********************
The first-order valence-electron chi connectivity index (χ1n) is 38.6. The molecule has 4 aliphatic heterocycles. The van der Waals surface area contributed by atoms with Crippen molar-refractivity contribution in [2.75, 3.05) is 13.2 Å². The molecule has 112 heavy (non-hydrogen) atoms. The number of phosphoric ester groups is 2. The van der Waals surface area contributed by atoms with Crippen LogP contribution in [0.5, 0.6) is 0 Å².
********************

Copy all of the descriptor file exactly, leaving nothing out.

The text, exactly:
The first-order valence-electron chi connectivity index (χ1n) is 38.6. The molecule has 4 aliphatic heterocycles. The van der Waals surface area contributed by atoms with Crippen molar-refractivity contribution in [2.75, 3.05) is 13.2 Å². The molecule has 112 heavy (non-hydrogen) atoms. The number of phosphoric ester groups is 2. The van der Waals surface area contributed by atoms with Crippen LogP contribution in [0.5, 0.6) is 0 Å².